My obsession for New York started when I went on a NY trip during Summer 2016, where my family and I saw Les Misérables (the actors were not as amazing as they should have been), Finding Neverland (which I absolutely loved), School of Rock (which was an absolute waste of time and money, just to watch kids, yes, who could play instruments, but had no acting experience whatsoever), and Chicago (which was amazing; all the actors were triple threats). It was a great trip! We stayed at a luxurious hotel, Marriott Marquis, and really had fun! We also visited the Guggenheim museum, which had beautiful paintings, and wonderful architecture. After that trip, I was hungry for more, and so was everyone else.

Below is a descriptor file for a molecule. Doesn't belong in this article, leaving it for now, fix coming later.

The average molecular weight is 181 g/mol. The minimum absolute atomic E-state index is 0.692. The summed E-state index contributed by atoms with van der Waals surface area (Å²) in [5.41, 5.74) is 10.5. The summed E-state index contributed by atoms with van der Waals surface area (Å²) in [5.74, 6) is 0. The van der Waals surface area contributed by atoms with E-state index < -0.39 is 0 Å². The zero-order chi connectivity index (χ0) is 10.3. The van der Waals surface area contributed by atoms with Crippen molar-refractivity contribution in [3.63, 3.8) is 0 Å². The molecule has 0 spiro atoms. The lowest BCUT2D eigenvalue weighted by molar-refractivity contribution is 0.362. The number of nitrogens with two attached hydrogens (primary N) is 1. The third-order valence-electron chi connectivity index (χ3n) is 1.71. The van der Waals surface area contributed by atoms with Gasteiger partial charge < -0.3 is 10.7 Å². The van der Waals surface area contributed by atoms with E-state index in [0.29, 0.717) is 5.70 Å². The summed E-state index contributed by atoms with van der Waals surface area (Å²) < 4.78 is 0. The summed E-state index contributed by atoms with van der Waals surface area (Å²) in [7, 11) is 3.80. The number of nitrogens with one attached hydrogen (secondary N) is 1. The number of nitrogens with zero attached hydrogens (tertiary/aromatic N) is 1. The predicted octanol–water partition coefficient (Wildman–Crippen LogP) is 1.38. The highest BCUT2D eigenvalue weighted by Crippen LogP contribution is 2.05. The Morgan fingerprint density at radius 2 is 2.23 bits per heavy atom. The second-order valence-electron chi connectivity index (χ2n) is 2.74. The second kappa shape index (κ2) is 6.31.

We had decided to go back during Thanksgiving Break, but this time, we'd go to Brooklyn! We were considering moving, and decided to start there, where there is more residence area than in Manhattan. One of the main reasons for wanting to live there was that my sister and I loved performing, and it's been our lifelong dream to perform. We had looked at a couple of houses in one neighborhood, and we continued looking around a bit. That break, we, once again, drove over the bridge into Manhattan, and we saw Waitress, Kinky Boots, and Fiddler On The Roof. I loved them all, but Waitress rose to the top for me. In second place, Kinky Boots, and in third, Fiddler On The Roof. Waitress was such a meaningful story that was so real and current, and the world needed this to break free of our chains and past. I loved it! Kinky Boots sent the message of being who you are inside, even if it's different, and that you don't have to live by the rules. Many people believe that if you take a different path, you don't succeed. You do, only in a different way. It was a great and entertaining show! Fiddler On The Roof, which closed in December, was not what I had in mind. Having been my first time seeing that show, the bar was set high. It wasn't what I got. The actors were not amazing, and it really lacked of energy and enthusiasm to put on this whirlwind of a show. Having said that, we had completely decided that we were moving to Brooklyn soon.